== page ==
* 2008 stagematrix.com : staging theory

{*} THEATRE ... Director's Mind, Directions and Actor's choices : I have pages/chapters on DIRECTOR in Acting 1, 2, 3, Total Actor!


Theatre w/Anatoly *
* Use http://vtheatre.net to link to Virtual Theatre pages! SHOWS 2005: Four Jokes + One Funeral mini-chekhov05 (UAF main stage)


2006: Total Directing = stage + film

Virtual Theatre

470 Film Directing

Film Directing List

3 Sisters Discussion Method Acting Group

Theatre Links?
Theatre: Directing
Send your URL!
(I was the editor)
Theatre related only!
Watch this New Open Directory,
originated by Netscape
and now in affiliation with Lycos!

Film Director Page

Amazon Books

Book-Page @ Film-North

I use Meyerhold for directing space & time and I use Stanislavsky for directing actors (Method more and some Biomechanics). I use both (and Aristotle) for directing texts.

Usually, THR121 Fundamentals of Acting is required to be enrolled in Directing course. If you are completely new, start with 200X Aesthetics.

If you indeed want to understand where I am coming from, read Spectatorship Theory about the nature of spectacle.

Director Page in StageMatrix Show is the "Director's Text" -- very much like Role is the Actor's Text (Performance). Directing is a process with its own languages and mediums and since there are many artists are involved, we have to break it down into several subjects. Dealing with the dramatic text is in script.vtheatre.net, act.vtheatre.net has its own directories: Method and Biomechanics. There is shows.vtheatre.net directory where I try to use the production I had as showcases. Oh, the "vtheatre" -- virtual theatre, it has its own directory too.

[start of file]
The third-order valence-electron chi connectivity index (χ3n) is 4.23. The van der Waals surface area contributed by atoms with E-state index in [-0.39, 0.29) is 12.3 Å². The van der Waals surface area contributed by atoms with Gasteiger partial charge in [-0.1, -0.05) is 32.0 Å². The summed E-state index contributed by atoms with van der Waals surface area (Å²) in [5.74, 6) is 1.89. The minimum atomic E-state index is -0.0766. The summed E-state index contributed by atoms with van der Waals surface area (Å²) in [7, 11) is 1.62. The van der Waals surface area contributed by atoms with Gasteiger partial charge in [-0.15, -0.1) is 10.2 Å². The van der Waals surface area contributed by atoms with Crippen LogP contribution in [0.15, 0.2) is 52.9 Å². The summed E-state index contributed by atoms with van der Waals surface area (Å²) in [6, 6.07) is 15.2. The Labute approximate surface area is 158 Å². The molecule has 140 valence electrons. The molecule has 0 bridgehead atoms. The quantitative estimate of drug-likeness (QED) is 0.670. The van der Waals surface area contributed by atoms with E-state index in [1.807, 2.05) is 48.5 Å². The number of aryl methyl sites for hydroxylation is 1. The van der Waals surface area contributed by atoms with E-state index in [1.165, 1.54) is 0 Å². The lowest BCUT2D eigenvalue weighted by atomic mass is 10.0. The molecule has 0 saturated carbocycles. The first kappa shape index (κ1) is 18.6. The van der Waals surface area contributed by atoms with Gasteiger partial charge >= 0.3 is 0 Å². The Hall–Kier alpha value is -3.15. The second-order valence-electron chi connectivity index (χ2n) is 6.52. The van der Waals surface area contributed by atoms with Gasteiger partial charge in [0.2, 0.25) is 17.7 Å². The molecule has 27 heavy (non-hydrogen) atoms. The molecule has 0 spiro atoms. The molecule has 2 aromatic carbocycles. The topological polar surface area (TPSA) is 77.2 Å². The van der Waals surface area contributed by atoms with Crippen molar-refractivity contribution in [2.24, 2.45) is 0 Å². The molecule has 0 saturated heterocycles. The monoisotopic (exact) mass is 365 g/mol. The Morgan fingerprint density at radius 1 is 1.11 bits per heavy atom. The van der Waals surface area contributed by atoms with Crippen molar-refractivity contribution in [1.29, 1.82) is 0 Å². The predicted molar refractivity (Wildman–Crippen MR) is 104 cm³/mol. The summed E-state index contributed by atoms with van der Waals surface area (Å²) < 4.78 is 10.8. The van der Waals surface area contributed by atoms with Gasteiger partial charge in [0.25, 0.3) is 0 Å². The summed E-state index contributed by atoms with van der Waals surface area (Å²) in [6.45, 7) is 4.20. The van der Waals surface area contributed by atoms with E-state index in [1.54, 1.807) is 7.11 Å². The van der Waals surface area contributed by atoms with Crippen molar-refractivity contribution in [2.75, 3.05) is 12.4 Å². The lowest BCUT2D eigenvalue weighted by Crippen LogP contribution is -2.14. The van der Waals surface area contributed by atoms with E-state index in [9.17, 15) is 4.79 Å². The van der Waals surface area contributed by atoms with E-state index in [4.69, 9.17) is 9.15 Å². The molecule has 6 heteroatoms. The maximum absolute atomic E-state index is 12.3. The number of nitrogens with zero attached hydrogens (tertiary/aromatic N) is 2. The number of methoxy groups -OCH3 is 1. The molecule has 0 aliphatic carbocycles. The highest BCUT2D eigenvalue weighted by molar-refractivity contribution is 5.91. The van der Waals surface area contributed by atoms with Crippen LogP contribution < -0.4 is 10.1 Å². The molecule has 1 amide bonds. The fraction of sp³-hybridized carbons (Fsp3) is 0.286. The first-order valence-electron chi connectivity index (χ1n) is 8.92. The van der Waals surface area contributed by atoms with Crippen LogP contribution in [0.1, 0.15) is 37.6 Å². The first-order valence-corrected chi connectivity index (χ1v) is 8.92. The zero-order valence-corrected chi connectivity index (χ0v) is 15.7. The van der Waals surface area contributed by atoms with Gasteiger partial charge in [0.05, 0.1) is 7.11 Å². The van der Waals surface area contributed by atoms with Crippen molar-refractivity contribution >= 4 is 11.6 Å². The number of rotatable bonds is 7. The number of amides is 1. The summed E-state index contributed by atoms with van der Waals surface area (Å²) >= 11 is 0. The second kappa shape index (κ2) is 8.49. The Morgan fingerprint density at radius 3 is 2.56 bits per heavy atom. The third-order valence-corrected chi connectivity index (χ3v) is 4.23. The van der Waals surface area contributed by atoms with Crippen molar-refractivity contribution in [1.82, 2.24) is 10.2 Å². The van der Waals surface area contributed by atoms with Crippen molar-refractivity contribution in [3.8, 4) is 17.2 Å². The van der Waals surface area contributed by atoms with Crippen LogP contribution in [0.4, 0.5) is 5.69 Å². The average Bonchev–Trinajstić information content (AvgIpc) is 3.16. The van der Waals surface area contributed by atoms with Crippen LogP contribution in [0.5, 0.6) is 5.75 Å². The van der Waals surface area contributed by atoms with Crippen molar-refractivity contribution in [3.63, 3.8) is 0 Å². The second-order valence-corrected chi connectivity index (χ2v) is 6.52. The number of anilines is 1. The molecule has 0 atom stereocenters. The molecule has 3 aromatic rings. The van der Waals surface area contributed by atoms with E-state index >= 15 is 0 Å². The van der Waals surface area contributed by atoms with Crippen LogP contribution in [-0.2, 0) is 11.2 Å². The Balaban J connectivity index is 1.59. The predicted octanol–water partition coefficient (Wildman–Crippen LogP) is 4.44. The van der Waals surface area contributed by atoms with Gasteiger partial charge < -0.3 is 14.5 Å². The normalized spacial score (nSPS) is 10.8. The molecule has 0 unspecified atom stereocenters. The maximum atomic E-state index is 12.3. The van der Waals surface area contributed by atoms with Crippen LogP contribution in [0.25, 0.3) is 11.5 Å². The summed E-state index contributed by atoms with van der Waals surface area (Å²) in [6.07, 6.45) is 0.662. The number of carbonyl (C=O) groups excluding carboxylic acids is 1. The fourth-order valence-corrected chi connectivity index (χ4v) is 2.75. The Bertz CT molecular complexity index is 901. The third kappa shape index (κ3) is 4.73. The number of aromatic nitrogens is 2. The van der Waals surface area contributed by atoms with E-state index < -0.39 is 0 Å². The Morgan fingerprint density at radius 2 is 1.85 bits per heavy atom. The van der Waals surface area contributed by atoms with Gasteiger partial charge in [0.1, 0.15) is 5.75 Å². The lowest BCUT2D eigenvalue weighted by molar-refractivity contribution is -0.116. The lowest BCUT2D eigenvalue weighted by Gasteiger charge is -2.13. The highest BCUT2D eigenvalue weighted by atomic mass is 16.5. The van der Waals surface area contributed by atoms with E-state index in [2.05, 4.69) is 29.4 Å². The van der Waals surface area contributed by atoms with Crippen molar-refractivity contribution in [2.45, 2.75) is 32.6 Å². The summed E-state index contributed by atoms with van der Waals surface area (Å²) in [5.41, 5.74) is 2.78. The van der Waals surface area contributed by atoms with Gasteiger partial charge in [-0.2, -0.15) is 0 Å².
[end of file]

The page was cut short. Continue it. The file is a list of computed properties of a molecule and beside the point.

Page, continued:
It took me several years to build the pages, it will take some time before you can get used to them. Subscribe to Forums or Directing ONLINE -- welcome!

SHOWS: 12th Night
2003 direct.vtheatre.net
Directing Showcases
3 Sisters, Mikado, 12th Night, The Importance of Being Earnest, Dangerous Liaisons, Don Juan
2007 -- filmplus.org/thr


main directory: direct.vtheatre.net


Shrew04 Kabuki-Style
^ This is DramLit "showcase" ^


The page is so old, I have no idea how to fix it. Go to direct.vtheatre.net. And -- the film directing pages. THR331 Fundamentals of Directing 2005 * Wedding: class project -- finals * Oedipus review
Shrew poster
The Possessed 2003
2008 -- R/G are Dead

The Importance of Being Earnest

* mini-form show review *
Oedipus X


Beckett in Directing Class script breakdown

Godot biblio notes in Directing directory


Directing Basic and Advanced

NEW: Total Acting & Total Directing 2005 *

The Chronotope

2006: updated

Gateway to StageMatrix Directory

Shakespeare - CLASSES directory
Chrono -- time, tope -- space. This term is used in physics and linguistics (structuralism and Bakhtin). I introduce it to directing students in order for them to realize that a drector must create his unique "Time-Space" on stage. Using the real time and space, of course -- our (audience) imagination. The life of constantly changing chronotope of the show is the spectacle. (The pictures on this page from my show based on Gogol's "Inspector General" and the drawings are from Eisenstein's class on directing).